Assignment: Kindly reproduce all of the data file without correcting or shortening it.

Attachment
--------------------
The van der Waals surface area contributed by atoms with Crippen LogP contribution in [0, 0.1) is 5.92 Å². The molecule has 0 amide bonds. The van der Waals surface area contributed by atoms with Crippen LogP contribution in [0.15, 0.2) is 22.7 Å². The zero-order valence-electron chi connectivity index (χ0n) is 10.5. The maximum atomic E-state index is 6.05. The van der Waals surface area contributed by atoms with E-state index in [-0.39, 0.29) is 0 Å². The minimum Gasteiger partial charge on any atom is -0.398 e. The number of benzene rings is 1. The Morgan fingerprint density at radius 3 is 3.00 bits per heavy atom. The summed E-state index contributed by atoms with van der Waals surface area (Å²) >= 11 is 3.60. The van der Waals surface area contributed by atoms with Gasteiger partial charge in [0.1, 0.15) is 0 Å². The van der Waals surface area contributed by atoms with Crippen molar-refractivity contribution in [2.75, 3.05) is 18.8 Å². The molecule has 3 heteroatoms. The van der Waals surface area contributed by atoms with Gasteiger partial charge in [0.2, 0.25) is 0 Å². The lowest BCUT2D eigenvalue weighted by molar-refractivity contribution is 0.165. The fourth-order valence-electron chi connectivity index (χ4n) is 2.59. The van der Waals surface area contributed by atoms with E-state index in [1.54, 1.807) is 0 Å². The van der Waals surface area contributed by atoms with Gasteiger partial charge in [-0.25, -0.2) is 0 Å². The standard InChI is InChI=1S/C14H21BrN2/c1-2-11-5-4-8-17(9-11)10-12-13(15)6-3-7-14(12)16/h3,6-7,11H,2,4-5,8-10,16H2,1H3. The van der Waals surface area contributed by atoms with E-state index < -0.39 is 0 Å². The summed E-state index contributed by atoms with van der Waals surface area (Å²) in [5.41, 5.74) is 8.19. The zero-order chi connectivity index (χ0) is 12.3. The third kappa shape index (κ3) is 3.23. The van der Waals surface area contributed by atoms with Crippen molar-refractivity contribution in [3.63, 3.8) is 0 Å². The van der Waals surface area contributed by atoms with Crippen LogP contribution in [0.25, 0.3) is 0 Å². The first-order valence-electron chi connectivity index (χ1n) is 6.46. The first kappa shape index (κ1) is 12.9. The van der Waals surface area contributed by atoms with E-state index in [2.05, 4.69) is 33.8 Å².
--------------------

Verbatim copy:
The van der Waals surface area contributed by atoms with Crippen LogP contribution in [0, 0.1) is 5.92 Å². The molecule has 0 amide bonds. The van der Waals surface area contributed by atoms with Crippen LogP contribution in [0.15, 0.2) is 22.7 Å². The zero-order valence-electron chi connectivity index (χ0n) is 10.5. The maximum atomic E-state index is 6.05. The van der Waals surface area contributed by atoms with E-state index in [-0.39, 0.29) is 0 Å². The minimum Gasteiger partial charge on any atom is -0.398 e. The number of benzene rings is 1. The Morgan fingerprint density at radius 3 is 3.00 bits per heavy atom. The summed E-state index contributed by atoms with van der Waals surface area (Å²) >= 11 is 3.60. The van der Waals surface area contributed by atoms with Gasteiger partial charge in [0.1, 0.15) is 0 Å². The van der Waals surface area contributed by atoms with Crippen molar-refractivity contribution in [2.75, 3.05) is 18.8 Å². The molecule has 3 heteroatoms. The van der Waals surface area contributed by atoms with Gasteiger partial charge in [0.2, 0.25) is 0 Å². The lowest BCUT2D eigenvalue weighted by molar-refractivity contribution is 0.165. The fourth-order valence-electron chi connectivity index (χ4n) is 2.59. The van der Waals surface area contributed by atoms with E-state index in [1.54, 1.807) is 0 Å². The van der Waals surface area contributed by atoms with Gasteiger partial charge in [-0.25, -0.2) is 0 Å². The standard InChI is InChI=1S/C14H21BrN2/c1-2-11-5-4-8-17(9-11)10-12-13(15)6-3-7-14(12)16/h3,6-7,11H,2,4-5,8-10,16H2,1H3. The van der Waals surface area contributed by atoms with E-state index < -0.39 is 0 Å². The summed E-state index contributed by atoms with van der Waals surface area (Å²) in [5.41, 5.74) is 8.19. The zero-order chi connectivity index (χ0) is 12.3. The third kappa shape index (κ3) is 3.23. The van der Waals surface area contributed by atoms with Crippen molar-refractivity contribution in [3.63, 3.8) is 0 Å². The van der Waals surface area contributed by atoms with Crippen LogP contribution in [0.25, 0.3) is 0 Å². The first-order valence-electron chi connectivity index (χ1n) is 6.46. The first kappa shape index (κ1) is 12.9. The van der Waals surface area contributed by atoms with E-state index in [2.05, 4.69) is 33.8 Å².